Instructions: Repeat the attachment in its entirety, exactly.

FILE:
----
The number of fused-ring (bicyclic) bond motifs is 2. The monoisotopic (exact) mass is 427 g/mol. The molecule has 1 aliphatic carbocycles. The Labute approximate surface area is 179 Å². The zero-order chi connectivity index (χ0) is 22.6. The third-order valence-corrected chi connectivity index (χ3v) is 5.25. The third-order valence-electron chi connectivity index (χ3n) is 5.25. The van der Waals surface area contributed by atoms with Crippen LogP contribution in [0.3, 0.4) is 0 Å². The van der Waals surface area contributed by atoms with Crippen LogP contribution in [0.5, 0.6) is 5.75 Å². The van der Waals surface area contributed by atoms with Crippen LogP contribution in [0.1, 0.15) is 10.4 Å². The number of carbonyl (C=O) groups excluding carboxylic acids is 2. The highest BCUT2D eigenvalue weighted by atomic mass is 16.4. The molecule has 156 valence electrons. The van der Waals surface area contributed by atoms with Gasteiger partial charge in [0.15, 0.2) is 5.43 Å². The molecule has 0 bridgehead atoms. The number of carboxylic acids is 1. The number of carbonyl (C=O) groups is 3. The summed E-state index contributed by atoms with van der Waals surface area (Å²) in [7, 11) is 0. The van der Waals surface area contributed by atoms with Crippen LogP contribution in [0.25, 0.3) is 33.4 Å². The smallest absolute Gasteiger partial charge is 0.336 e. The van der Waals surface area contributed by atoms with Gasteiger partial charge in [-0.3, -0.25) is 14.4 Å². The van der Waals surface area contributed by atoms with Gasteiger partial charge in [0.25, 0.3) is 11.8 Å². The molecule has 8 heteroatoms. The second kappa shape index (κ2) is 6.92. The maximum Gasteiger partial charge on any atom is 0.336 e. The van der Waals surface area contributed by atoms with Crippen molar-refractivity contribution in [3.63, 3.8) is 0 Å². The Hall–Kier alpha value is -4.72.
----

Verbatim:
The number of fused-ring (bicyclic) bond motifs is 2. The monoisotopic (exact) mass is 427 g/mol. The molecule has 1 aliphatic carbocycles. The Labute approximate surface area is 179 Å². The zero-order chi connectivity index (χ0) is 22.6. The third-order valence-corrected chi connectivity index (χ3v) is 5.25. The third-order valence-electron chi connectivity index (χ3n) is 5.25. The van der Waals surface area contributed by atoms with Crippen LogP contribution in [0.3, 0.4) is 0 Å². The van der Waals surface area contributed by atoms with Crippen LogP contribution in [0.5, 0.6) is 5.75 Å². The van der Waals surface area contributed by atoms with Crippen LogP contribution in [0.1, 0.15) is 10.4 Å². The number of carbonyl (C=O) groups excluding carboxylic acids is 2. The highest BCUT2D eigenvalue weighted by atomic mass is 16.4. The molecule has 156 valence electrons. The van der Waals surface area contributed by atoms with Gasteiger partial charge in [0.15, 0.2) is 5.43 Å². The molecule has 0 bridgehead atoms. The number of carboxylic acids is 1. The number of carbonyl (C=O) groups is 3. The summed E-state index contributed by atoms with van der Waals surface area (Å²) in [7, 11) is 0. The van der Waals surface area contributed by atoms with Crippen LogP contribution in [0.25, 0.3) is 33.4 Å². The smallest absolute Gasteiger partial charge is 0.336 e. The van der Waals surface area contributed by atoms with Gasteiger partial charge in [-0.3, -0.25) is 14.4 Å². The van der Waals surface area contributed by atoms with Gasteiger partial charge in [0.25, 0.3) is 11.8 Å². The molecule has 8 heteroatoms. The second kappa shape index (κ2) is 6.92. The maximum Gasteiger partial charge on any atom is 0.336 e. The van der Waals surface area contributed by atoms with Crippen molar-refractivity contribution in [3.63, 3.8) is 0 Å². The Hall–Kier alpha value is -4.72.